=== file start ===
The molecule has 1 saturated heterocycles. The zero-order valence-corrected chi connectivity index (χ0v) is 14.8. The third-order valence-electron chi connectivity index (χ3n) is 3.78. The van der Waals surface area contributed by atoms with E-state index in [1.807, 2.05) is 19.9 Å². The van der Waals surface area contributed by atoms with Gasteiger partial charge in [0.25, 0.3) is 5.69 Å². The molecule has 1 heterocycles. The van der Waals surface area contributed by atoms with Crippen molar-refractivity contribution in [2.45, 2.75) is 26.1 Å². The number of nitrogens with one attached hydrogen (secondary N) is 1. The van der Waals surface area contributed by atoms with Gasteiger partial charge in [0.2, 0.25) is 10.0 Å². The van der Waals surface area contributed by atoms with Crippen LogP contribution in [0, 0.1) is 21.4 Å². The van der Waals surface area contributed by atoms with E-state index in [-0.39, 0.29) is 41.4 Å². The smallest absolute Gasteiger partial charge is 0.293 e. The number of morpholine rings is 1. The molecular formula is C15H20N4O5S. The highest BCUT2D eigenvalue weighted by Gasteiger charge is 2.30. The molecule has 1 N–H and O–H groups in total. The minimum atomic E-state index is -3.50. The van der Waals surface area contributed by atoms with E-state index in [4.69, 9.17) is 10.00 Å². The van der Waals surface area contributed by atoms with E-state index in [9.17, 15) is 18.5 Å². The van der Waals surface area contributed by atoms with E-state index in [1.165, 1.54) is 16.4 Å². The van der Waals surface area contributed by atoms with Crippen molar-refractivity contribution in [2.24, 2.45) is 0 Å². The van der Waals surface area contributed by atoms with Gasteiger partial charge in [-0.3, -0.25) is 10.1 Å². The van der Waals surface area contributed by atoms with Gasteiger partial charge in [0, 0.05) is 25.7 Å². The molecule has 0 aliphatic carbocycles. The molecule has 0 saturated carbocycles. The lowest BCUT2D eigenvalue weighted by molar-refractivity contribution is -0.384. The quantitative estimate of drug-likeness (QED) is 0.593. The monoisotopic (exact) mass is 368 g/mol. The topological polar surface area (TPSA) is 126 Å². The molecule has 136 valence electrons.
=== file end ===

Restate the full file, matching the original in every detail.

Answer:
The molecule has 1 saturated heterocycles. The zero-order valence-corrected chi connectivity index (χ0v) is 14.8. The third-order valence-electron chi connectivity index (χ3n) is 3.78. The van der Waals surface area contributed by atoms with E-state index in [1.807, 2.05) is 19.9 Å². The van der Waals surface area contributed by atoms with Gasteiger partial charge in [0.25, 0.3) is 5.69 Å². The molecule has 1 heterocycles. The van der Waals surface area contributed by atoms with Crippen molar-refractivity contribution in [2.45, 2.75) is 26.1 Å². The number of nitrogens with one attached hydrogen (secondary N) is 1. The van der Waals surface area contributed by atoms with Gasteiger partial charge in [0.2, 0.25) is 10.0 Å². The van der Waals surface area contributed by atoms with Crippen LogP contribution in [0, 0.1) is 21.4 Å². The van der Waals surface area contributed by atoms with E-state index in [-0.39, 0.29) is 41.4 Å². The smallest absolute Gasteiger partial charge is 0.293 e. The number of morpholine rings is 1. The molecular formula is C15H20N4O5S. The highest BCUT2D eigenvalue weighted by Gasteiger charge is 2.30. The molecule has 1 N–H and O–H groups in total. The minimum atomic E-state index is -3.50. The van der Waals surface area contributed by atoms with E-state index in [4.69, 9.17) is 10.00 Å². The van der Waals surface area contributed by atoms with E-state index in [9.17, 15) is 18.5 Å². The van der Waals surface area contributed by atoms with E-state index in [1.165, 1.54) is 16.4 Å². The van der Waals surface area contributed by atoms with Crippen molar-refractivity contribution in [2.24, 2.45) is 0 Å². The van der Waals surface area contributed by atoms with Gasteiger partial charge in [-0.3, -0.25) is 10.1 Å². The van der Waals surface area contributed by atoms with Gasteiger partial charge in [0, 0.05) is 25.7 Å². The molecule has 0 aliphatic carbocycles. The molecule has 0 saturated carbocycles. The lowest BCUT2D eigenvalue weighted by molar-refractivity contribution is -0.384. The quantitative estimate of drug-likeness (QED) is 0.593. The monoisotopic (exact) mass is 368 g/mol. The topological polar surface area (TPSA) is 126 Å². The molecule has 136 valence electrons.